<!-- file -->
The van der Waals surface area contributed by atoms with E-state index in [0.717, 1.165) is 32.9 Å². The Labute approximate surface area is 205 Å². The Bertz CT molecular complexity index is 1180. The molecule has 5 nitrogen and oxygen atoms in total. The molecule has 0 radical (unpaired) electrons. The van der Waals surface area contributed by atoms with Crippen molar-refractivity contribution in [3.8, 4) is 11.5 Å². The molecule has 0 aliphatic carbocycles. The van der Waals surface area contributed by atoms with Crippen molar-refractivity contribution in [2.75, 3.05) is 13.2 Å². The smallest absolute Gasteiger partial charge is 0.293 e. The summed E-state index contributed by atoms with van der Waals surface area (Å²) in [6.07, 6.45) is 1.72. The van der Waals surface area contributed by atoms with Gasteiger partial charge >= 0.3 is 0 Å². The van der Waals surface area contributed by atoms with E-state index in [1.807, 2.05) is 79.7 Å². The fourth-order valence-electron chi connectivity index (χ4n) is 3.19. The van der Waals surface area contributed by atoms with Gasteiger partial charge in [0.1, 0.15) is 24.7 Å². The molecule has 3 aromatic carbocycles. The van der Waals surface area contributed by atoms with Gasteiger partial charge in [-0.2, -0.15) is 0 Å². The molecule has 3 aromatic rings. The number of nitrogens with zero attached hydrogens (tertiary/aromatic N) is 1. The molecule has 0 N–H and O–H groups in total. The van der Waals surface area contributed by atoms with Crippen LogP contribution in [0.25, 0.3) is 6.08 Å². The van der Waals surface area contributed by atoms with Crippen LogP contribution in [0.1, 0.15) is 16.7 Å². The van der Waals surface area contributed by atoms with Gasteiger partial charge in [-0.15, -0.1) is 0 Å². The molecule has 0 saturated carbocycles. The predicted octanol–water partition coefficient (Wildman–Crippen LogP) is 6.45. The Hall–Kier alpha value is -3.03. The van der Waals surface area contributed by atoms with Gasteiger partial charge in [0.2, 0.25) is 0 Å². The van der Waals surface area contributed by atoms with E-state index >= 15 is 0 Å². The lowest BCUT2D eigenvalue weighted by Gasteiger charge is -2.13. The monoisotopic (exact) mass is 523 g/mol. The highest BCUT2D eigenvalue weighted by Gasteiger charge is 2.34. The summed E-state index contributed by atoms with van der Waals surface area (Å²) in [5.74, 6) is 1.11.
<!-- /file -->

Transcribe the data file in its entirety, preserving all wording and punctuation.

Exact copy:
The van der Waals surface area contributed by atoms with E-state index in [0.717, 1.165) is 32.9 Å². The Labute approximate surface area is 205 Å². The Bertz CT molecular complexity index is 1180. The molecule has 5 nitrogen and oxygen atoms in total. The molecule has 0 radical (unpaired) electrons. The van der Waals surface area contributed by atoms with Crippen molar-refractivity contribution in [3.8, 4) is 11.5 Å². The molecule has 0 aliphatic carbocycles. The van der Waals surface area contributed by atoms with Crippen molar-refractivity contribution in [2.75, 3.05) is 13.2 Å². The smallest absolute Gasteiger partial charge is 0.293 e. The summed E-state index contributed by atoms with van der Waals surface area (Å²) in [6.07, 6.45) is 1.72. The van der Waals surface area contributed by atoms with Gasteiger partial charge >= 0.3 is 0 Å². The van der Waals surface area contributed by atoms with E-state index in [1.807, 2.05) is 79.7 Å². The fourth-order valence-electron chi connectivity index (χ4n) is 3.19. The van der Waals surface area contributed by atoms with Gasteiger partial charge in [0.1, 0.15) is 24.7 Å². The molecule has 3 aromatic carbocycles. The van der Waals surface area contributed by atoms with Gasteiger partial charge in [-0.2, -0.15) is 0 Å². The molecule has 3 aromatic rings. The number of nitrogens with zero attached hydrogens (tertiary/aromatic N) is 1. The molecule has 0 N–H and O–H groups in total. The van der Waals surface area contributed by atoms with Crippen LogP contribution in [0.25, 0.3) is 6.08 Å². The van der Waals surface area contributed by atoms with Crippen LogP contribution in [0.1, 0.15) is 16.7 Å². The van der Waals surface area contributed by atoms with Gasteiger partial charge in [-0.15, -0.1) is 0 Å². The molecule has 0 saturated carbocycles. The predicted octanol–water partition coefficient (Wildman–Crippen LogP) is 6.45. The Hall–Kier alpha value is -3.03. The van der Waals surface area contributed by atoms with Gasteiger partial charge in [0.2, 0.25) is 0 Å². The van der Waals surface area contributed by atoms with E-state index >= 15 is 0 Å². The lowest BCUT2D eigenvalue weighted by Gasteiger charge is -2.13. The monoisotopic (exact) mass is 523 g/mol. The highest BCUT2D eigenvalue weighted by Gasteiger charge is 2.34. The summed E-state index contributed by atoms with van der Waals surface area (Å²) in [5.74, 6) is 1.11.